After only being recognized by the Brewers Association (BA) as an official beer style in March, “juicy or hazy IPAs” have already become the most competitive beer category at the upcoming Great American Beer Festival (GABF) competition.
In a post on the organization’s website, BA craft beer program director Julia Herz wrote that 414 different hazy IPA entries were received for the September event. Another 292 juicy or hazy pale ales and double IPAs were also submitted for judging at this year’s competition, an indication that the “haze craze” is a beer style trend with legs.
“This marks the first time in over a decade and a half that American-Style India Pale Ale — which received 331 entries — is no longer the top entered beer style in the U.S. commercial beer competition,” she wrote. “How’s that for a juicy year-one showing?”
Speaking to Brewbound, Wachusett Brewing president Christian McMahan called the hazy IPA category the “most buzzed-about style of beer” since the IPA category itself started growing in popularity.
Wachusett entered its hazy New England IPA, Wally, into this year’s GABF competition, and McMahan said he will be ‘”watching carefully” to see how judges determine the best examples of a style that is still being defined.
“Nobody has a handle on what the true center point of this category is, in terms of softness and bitterness,” he said. “Hazy IPAs haven’t been judged before, and all of us will be watching to see how the GABF judges that were selected for this category will define what they think is the center point for the style.”
In recent years, Hazy IPAs, which are known for having high hop aromas, low bitterness and a softer mouthfeel, have emerged as the most popular new craft beer style in the U.S.
The overall IPA category makes up about 4 percent of a 200 million barrel U.S. beer market, or about 8 million barrels, according to BA chief economist Bart Watson.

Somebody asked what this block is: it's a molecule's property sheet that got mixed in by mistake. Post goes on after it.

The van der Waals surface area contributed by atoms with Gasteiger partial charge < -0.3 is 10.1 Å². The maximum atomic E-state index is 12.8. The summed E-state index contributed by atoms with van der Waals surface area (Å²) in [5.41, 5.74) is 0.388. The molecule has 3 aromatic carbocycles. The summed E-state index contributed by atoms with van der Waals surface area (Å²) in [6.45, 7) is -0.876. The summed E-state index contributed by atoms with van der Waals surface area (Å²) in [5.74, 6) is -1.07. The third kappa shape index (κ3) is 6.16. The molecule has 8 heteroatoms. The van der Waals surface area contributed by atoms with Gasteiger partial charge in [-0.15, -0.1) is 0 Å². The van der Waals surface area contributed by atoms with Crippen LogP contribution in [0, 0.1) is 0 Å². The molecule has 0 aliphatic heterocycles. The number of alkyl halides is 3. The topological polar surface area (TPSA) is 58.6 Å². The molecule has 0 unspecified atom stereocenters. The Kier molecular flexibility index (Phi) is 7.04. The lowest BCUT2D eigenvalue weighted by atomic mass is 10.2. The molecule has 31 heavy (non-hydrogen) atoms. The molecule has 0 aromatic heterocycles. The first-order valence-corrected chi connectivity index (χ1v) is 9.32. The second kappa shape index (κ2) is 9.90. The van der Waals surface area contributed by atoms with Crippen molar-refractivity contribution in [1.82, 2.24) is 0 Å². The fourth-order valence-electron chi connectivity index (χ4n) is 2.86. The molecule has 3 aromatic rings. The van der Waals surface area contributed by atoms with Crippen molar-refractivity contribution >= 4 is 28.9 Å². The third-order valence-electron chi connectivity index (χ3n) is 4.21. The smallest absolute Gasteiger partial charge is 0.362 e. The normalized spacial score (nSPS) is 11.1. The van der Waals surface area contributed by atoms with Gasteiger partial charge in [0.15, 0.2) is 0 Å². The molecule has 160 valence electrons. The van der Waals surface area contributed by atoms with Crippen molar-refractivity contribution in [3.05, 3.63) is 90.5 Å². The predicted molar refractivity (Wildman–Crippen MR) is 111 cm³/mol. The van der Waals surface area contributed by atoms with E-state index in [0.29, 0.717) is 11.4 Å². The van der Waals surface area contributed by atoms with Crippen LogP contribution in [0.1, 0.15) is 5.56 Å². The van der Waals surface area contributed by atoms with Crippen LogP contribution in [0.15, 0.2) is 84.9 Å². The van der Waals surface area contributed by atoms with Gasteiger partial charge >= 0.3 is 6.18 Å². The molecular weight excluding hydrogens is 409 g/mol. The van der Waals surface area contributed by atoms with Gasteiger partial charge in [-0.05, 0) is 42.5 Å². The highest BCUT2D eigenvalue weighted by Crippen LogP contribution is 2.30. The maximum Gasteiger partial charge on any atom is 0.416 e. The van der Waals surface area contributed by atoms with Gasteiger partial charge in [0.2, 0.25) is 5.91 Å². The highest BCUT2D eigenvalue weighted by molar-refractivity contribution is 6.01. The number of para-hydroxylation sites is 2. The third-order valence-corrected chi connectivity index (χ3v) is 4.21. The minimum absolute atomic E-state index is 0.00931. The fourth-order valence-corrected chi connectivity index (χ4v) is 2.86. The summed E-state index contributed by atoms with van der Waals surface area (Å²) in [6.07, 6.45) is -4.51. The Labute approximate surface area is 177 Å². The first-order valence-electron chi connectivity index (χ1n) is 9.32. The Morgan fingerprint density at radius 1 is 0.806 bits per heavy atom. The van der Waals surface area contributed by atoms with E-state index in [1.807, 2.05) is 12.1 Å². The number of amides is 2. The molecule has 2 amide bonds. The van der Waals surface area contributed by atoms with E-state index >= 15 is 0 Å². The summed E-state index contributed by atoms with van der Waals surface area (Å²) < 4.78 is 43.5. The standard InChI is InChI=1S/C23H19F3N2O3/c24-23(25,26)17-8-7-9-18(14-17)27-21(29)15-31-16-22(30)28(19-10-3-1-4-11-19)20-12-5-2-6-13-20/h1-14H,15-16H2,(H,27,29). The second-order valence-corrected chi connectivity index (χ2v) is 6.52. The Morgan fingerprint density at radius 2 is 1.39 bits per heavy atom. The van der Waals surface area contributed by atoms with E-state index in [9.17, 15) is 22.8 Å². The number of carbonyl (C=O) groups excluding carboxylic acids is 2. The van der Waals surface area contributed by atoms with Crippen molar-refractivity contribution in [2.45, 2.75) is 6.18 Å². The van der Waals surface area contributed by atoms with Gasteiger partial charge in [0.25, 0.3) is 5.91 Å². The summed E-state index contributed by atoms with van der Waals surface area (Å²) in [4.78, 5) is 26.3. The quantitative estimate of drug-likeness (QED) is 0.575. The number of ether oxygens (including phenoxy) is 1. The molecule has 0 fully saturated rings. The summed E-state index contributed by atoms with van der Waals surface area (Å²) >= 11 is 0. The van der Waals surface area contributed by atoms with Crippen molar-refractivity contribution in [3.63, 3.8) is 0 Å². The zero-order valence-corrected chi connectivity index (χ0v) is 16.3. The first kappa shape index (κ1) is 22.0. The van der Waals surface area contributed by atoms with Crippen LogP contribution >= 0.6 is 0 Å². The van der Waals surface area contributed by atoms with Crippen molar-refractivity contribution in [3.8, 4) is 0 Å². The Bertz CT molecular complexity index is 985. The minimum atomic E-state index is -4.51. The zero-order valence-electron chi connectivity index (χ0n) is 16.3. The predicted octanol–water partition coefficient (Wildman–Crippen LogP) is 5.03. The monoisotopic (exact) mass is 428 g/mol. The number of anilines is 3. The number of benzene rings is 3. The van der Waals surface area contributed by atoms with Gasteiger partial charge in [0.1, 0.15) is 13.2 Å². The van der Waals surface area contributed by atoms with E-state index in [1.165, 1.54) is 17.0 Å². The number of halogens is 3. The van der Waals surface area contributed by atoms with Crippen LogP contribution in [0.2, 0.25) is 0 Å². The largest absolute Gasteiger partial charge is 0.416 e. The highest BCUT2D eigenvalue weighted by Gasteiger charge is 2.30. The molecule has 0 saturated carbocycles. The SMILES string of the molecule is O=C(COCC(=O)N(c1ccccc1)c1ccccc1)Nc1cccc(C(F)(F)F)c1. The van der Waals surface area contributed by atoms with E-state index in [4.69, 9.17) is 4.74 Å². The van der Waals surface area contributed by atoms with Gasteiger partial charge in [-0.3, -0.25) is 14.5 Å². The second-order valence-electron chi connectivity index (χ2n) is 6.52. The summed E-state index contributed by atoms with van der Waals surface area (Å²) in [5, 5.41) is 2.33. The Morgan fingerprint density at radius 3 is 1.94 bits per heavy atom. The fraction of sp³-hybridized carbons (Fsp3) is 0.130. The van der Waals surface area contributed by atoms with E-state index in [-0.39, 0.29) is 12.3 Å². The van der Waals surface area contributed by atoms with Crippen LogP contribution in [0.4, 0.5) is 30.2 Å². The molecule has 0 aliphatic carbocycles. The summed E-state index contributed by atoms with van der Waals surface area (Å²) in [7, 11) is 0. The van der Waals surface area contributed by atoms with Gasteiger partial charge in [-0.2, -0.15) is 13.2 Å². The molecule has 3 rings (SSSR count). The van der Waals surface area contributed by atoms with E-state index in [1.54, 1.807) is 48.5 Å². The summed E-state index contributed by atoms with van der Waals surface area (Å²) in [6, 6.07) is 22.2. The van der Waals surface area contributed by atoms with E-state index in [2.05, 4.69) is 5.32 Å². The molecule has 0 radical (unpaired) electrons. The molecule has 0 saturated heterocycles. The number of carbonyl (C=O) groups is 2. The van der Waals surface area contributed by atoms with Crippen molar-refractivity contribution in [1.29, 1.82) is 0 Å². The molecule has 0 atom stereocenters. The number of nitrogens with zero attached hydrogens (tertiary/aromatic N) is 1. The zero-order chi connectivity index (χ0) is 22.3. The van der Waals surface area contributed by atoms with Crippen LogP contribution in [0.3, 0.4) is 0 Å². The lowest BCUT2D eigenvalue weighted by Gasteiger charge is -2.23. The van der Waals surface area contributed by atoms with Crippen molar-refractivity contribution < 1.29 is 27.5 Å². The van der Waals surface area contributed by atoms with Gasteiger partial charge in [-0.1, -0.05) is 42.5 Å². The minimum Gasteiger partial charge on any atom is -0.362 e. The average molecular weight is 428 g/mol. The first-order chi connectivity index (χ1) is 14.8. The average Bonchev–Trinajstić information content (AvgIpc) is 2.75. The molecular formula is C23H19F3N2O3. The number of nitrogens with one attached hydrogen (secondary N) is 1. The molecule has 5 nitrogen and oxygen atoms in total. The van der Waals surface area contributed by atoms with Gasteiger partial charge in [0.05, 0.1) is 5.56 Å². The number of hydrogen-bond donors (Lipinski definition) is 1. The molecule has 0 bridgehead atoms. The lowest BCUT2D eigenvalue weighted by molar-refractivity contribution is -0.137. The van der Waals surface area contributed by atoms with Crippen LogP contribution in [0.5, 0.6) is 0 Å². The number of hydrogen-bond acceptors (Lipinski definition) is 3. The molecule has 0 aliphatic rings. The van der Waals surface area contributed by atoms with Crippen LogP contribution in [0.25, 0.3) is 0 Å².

Watson, who examined off-premise sales data from market research firm IRI Worldwide in April, found that offerings with “hazy,” “juicy,” or “New England” descriptions make up about 1 percent of craft volume.
According to the BA’s own statistics, craft brewers produced more than 25 million barrels of beer in 2017, meaning that American consumers could end up purchasing more than 250,000 barrels of hazy IPA at off-premise retail accounts this year.
But a large chunk of the hazy IPA volume is also sold to consumers at brewery taprooms or on-premise, and not captured in the data that Watson analyzed.
In an email to Brewbound, Watson said he speculates that total hazy IPA production is both “higher” and “hard to measure.”
“[It is] really hard to know how many are being made, since most aren’t going to show up in scan,” he wrote.
But if the GABF competition is any indication, there are at least 706 “hazy” beers on the market.
That type of competition will make it difficult for any brewery to return home a winner – the odds of claiming a GABF medal in the “Juicy or Hazy IPA” category is less than one percent – but there’s a less obvious factor that could impact results as well: freshness.
New England IPAs are known for having shorter shelf lives, and the BA requires that all GABF entries be received before August 24. Judging will begin on September 19, according to Chris Swersey, the BA’s supply chain specialist who oversees the competition.
“As the competition has grown, one of our challenges has been managing the window of time between the beer’s arrival and the competition,” he told Brewbound, noting that all beers are stored cold in the four weeks leading up to judging.
“Beers that have really complex and delicate hop aromas tend to fall apart faster than other beers,” he added.
Most hazy IPAs – and presumably many of the entries in the 2018 GABF — aren’t sold through traditional retail channels, and brewers have struggled to strike a balance between expanded distribution of their hazy offerings while also maintaining freshness.
“As much as we love some crazy-hazy IPAs, we will probably never package and distribute one, due to its exceptionally short shelf life,” Colorado’s Avery Brewing wrote on its blog last year, arguing that the “nature of crazy-hazy IPAs make them great for enjoying straight from the source, but very difficult to distribute and maintain quality standards over time.”
So how will the four-week waiting period between when entries are received and when they are judged impact the outcome of this year’s GABF competition?
“It is definitely going to be a major variable in the category,” McMahan said. “Experience matters. A lot of the early innovators in the category have learned some lessons and adjusted their techniques. That will serve them well in this process.”